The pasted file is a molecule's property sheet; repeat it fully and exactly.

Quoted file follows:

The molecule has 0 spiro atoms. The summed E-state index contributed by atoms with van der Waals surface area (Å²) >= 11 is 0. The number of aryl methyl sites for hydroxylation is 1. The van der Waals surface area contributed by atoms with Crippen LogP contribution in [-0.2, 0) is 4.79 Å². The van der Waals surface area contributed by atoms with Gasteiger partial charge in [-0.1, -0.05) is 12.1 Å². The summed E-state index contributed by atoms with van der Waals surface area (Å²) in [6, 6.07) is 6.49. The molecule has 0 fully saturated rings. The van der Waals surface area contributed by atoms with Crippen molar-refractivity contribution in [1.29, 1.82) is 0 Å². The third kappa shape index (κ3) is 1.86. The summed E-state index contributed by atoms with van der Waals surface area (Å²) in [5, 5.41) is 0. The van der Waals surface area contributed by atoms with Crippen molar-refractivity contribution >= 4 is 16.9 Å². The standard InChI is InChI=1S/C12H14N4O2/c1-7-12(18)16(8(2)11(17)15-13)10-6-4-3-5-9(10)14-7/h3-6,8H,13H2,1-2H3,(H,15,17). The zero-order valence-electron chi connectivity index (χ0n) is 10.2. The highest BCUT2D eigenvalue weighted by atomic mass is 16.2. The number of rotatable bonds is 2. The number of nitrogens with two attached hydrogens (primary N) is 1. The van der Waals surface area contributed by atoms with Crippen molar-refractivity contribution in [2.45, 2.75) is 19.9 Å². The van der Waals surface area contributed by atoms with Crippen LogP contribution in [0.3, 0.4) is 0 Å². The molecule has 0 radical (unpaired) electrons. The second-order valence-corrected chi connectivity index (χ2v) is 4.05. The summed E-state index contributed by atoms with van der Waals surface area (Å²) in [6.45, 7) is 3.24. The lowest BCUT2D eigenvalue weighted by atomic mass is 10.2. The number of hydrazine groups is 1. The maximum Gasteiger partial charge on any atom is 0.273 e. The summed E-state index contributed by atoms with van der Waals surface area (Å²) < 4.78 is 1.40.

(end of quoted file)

The molecule has 0 spiro atoms. The summed E-state index contributed by atoms with van der Waals surface area (Å²) >= 11 is 0. The number of aryl methyl sites for hydroxylation is 1. The van der Waals surface area contributed by atoms with Crippen LogP contribution in [-0.2, 0) is 4.79 Å². The van der Waals surface area contributed by atoms with Gasteiger partial charge in [-0.1, -0.05) is 12.1 Å². The summed E-state index contributed by atoms with van der Waals surface area (Å²) in [6, 6.07) is 6.49. The molecule has 0 fully saturated rings. The van der Waals surface area contributed by atoms with Crippen molar-refractivity contribution in [1.29, 1.82) is 0 Å². The third kappa shape index (κ3) is 1.86. The summed E-state index contributed by atoms with van der Waals surface area (Å²) in [5, 5.41) is 0. The van der Waals surface area contributed by atoms with Crippen molar-refractivity contribution >= 4 is 16.9 Å². The standard InChI is InChI=1S/C12H14N4O2/c1-7-12(18)16(8(2)11(17)15-13)10-6-4-3-5-9(10)14-7/h3-6,8H,13H2,1-2H3,(H,15,17). The zero-order valence-electron chi connectivity index (χ0n) is 10.2. The highest BCUT2D eigenvalue weighted by atomic mass is 16.2. The number of rotatable bonds is 2. The number of nitrogens with two attached hydrogens (primary N) is 1. The van der Waals surface area contributed by atoms with Crippen molar-refractivity contribution in [2.45, 2.75) is 19.9 Å². The van der Waals surface area contributed by atoms with Crippen LogP contribution in [0.3, 0.4) is 0 Å². The molecule has 0 radical (unpaired) electrons. The second-order valence-corrected chi connectivity index (χ2v) is 4.05. The summed E-state index contributed by atoms with van der Waals surface area (Å²) in [6.45, 7) is 3.24. The lowest BCUT2D eigenvalue weighted by atomic mass is 10.2. The number of hydrazine groups is 1. The maximum Gasteiger partial charge on any atom is 0.273 e. The summed E-state index contributed by atoms with van der Waals surface area (Å²) < 4.78 is 1.40.